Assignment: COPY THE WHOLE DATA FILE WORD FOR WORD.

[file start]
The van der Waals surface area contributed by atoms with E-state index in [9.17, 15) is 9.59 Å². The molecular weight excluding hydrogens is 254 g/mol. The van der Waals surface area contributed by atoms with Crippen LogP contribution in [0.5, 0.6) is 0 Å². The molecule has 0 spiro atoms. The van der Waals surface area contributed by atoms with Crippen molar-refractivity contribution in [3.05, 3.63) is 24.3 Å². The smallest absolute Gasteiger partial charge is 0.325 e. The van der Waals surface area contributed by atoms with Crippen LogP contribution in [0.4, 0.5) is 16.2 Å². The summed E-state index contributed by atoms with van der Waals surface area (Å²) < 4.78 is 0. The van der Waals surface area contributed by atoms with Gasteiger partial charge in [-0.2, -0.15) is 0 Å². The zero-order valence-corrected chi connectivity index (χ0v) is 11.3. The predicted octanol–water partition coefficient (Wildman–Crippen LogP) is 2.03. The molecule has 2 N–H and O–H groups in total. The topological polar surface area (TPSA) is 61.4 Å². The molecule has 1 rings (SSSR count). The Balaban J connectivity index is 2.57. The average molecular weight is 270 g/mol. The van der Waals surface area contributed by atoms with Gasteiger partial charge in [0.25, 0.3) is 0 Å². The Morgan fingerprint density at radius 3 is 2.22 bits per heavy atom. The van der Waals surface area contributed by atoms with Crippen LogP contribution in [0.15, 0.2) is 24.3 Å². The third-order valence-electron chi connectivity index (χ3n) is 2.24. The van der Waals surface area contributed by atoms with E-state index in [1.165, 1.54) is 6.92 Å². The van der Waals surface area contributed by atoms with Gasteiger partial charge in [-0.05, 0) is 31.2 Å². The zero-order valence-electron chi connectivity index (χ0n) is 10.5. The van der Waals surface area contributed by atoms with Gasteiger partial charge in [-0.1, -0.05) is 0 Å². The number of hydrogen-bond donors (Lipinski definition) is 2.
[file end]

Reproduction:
The van der Waals surface area contributed by atoms with E-state index in [9.17, 15) is 9.59 Å². The molecular weight excluding hydrogens is 254 g/mol. The van der Waals surface area contributed by atoms with Crippen LogP contribution in [0.5, 0.6) is 0 Å². The molecule has 0 spiro atoms. The van der Waals surface area contributed by atoms with Crippen molar-refractivity contribution in [3.05, 3.63) is 24.3 Å². The smallest absolute Gasteiger partial charge is 0.325 e. The van der Waals surface area contributed by atoms with Crippen LogP contribution in [0.4, 0.5) is 16.2 Å². The summed E-state index contributed by atoms with van der Waals surface area (Å²) < 4.78 is 0. The van der Waals surface area contributed by atoms with Gasteiger partial charge in [-0.2, -0.15) is 0 Å². The zero-order valence-corrected chi connectivity index (χ0v) is 11.3. The predicted octanol–water partition coefficient (Wildman–Crippen LogP) is 2.03. The molecule has 2 N–H and O–H groups in total. The topological polar surface area (TPSA) is 61.4 Å². The molecule has 1 rings (SSSR count). The Balaban J connectivity index is 2.57. The average molecular weight is 270 g/mol. The van der Waals surface area contributed by atoms with Gasteiger partial charge in [0.25, 0.3) is 0 Å². The Morgan fingerprint density at radius 3 is 2.22 bits per heavy atom. The van der Waals surface area contributed by atoms with Crippen LogP contribution in [0.15, 0.2) is 24.3 Å². The third-order valence-electron chi connectivity index (χ3n) is 2.24. The van der Waals surface area contributed by atoms with E-state index in [1.165, 1.54) is 6.92 Å². The van der Waals surface area contributed by atoms with Gasteiger partial charge in [-0.05, 0) is 31.2 Å². The zero-order valence-electron chi connectivity index (χ0n) is 10.5. The van der Waals surface area contributed by atoms with Gasteiger partial charge in [-0.1, -0.05) is 0 Å². The number of hydrogen-bond donors (Lipinski definition) is 2.